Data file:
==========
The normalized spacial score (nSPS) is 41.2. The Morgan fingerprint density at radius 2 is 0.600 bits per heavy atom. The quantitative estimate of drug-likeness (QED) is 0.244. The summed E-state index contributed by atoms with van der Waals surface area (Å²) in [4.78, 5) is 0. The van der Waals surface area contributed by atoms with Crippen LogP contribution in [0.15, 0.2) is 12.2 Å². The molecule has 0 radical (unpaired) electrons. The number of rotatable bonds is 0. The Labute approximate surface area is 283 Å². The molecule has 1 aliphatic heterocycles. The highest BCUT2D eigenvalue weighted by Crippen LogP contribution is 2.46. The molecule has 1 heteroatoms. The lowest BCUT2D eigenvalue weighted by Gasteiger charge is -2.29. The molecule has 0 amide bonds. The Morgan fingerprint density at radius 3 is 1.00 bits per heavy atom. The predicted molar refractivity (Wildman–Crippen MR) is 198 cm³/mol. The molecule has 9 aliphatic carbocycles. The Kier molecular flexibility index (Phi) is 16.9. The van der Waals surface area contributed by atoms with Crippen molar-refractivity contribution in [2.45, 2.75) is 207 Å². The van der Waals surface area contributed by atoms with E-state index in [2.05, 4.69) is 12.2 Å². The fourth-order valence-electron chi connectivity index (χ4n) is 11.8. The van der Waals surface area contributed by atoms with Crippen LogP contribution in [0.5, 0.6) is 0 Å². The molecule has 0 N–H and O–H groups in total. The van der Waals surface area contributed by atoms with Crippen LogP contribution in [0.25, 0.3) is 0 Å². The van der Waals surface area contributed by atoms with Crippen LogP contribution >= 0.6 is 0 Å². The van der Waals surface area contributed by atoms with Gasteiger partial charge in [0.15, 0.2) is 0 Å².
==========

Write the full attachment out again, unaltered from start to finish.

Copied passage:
The normalized spacial score (nSPS) is 41.2. The Morgan fingerprint density at radius 2 is 0.600 bits per heavy atom. The quantitative estimate of drug-likeness (QED) is 0.244. The summed E-state index contributed by atoms with van der Waals surface area (Å²) in [4.78, 5) is 0. The van der Waals surface area contributed by atoms with Crippen LogP contribution in [0.15, 0.2) is 12.2 Å². The molecule has 0 radical (unpaired) electrons. The number of rotatable bonds is 0. The Labute approximate surface area is 283 Å². The molecule has 1 aliphatic heterocycles. The highest BCUT2D eigenvalue weighted by Crippen LogP contribution is 2.46. The molecule has 1 heteroatoms. The lowest BCUT2D eigenvalue weighted by Gasteiger charge is -2.29. The molecule has 0 amide bonds. The Morgan fingerprint density at radius 3 is 1.00 bits per heavy atom. The predicted molar refractivity (Wildman–Crippen MR) is 198 cm³/mol. The molecule has 9 aliphatic carbocycles. The Kier molecular flexibility index (Phi) is 16.9. The van der Waals surface area contributed by atoms with Crippen molar-refractivity contribution in [2.45, 2.75) is 207 Å². The van der Waals surface area contributed by atoms with E-state index in [2.05, 4.69) is 12.2 Å². The fourth-order valence-electron chi connectivity index (χ4n) is 11.8. The van der Waals surface area contributed by atoms with Crippen LogP contribution in [0.5, 0.6) is 0 Å². The molecule has 0 N–H and O–H groups in total. The van der Waals surface area contributed by atoms with Crippen LogP contribution in [0.25, 0.3) is 0 Å². The van der Waals surface area contributed by atoms with Crippen LogP contribution >= 0.6 is 0 Å². The van der Waals surface area contributed by atoms with Gasteiger partial charge in [0.15, 0.2) is 0 Å².